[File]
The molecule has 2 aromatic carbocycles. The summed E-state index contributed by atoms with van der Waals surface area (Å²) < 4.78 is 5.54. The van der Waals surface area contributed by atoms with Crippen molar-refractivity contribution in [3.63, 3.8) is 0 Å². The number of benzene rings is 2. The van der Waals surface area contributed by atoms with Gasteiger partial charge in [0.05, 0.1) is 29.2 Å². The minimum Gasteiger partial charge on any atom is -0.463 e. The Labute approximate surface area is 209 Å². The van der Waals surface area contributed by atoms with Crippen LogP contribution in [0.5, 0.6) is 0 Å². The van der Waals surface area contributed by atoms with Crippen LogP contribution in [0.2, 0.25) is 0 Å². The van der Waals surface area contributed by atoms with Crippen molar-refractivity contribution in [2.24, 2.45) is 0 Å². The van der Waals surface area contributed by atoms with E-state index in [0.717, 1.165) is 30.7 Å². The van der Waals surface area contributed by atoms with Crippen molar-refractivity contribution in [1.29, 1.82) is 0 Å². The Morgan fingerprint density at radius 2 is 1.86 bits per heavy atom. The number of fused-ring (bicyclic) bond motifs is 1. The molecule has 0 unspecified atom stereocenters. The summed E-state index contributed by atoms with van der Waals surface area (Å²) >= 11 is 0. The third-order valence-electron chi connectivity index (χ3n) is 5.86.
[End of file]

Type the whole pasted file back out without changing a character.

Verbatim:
The molecule has 2 aromatic carbocycles. The summed E-state index contributed by atoms with van der Waals surface area (Å²) < 4.78 is 5.54. The van der Waals surface area contributed by atoms with Crippen molar-refractivity contribution in [3.63, 3.8) is 0 Å². The number of benzene rings is 2. The van der Waals surface area contributed by atoms with Gasteiger partial charge in [0.05, 0.1) is 29.2 Å². The minimum Gasteiger partial charge on any atom is -0.463 e. The Labute approximate surface area is 209 Å². The van der Waals surface area contributed by atoms with Crippen LogP contribution in [0.5, 0.6) is 0 Å². The van der Waals surface area contributed by atoms with Crippen LogP contribution in [0.2, 0.25) is 0 Å². The van der Waals surface area contributed by atoms with Crippen molar-refractivity contribution in [2.24, 2.45) is 0 Å². The van der Waals surface area contributed by atoms with E-state index in [0.717, 1.165) is 30.7 Å². The van der Waals surface area contributed by atoms with Crippen molar-refractivity contribution in [1.29, 1.82) is 0 Å². The Morgan fingerprint density at radius 2 is 1.86 bits per heavy atom. The number of fused-ring (bicyclic) bond motifs is 1. The molecule has 0 unspecified atom stereocenters. The summed E-state index contributed by atoms with van der Waals surface area (Å²) >= 11 is 0. The third-order valence-electron chi connectivity index (χ3n) is 5.86.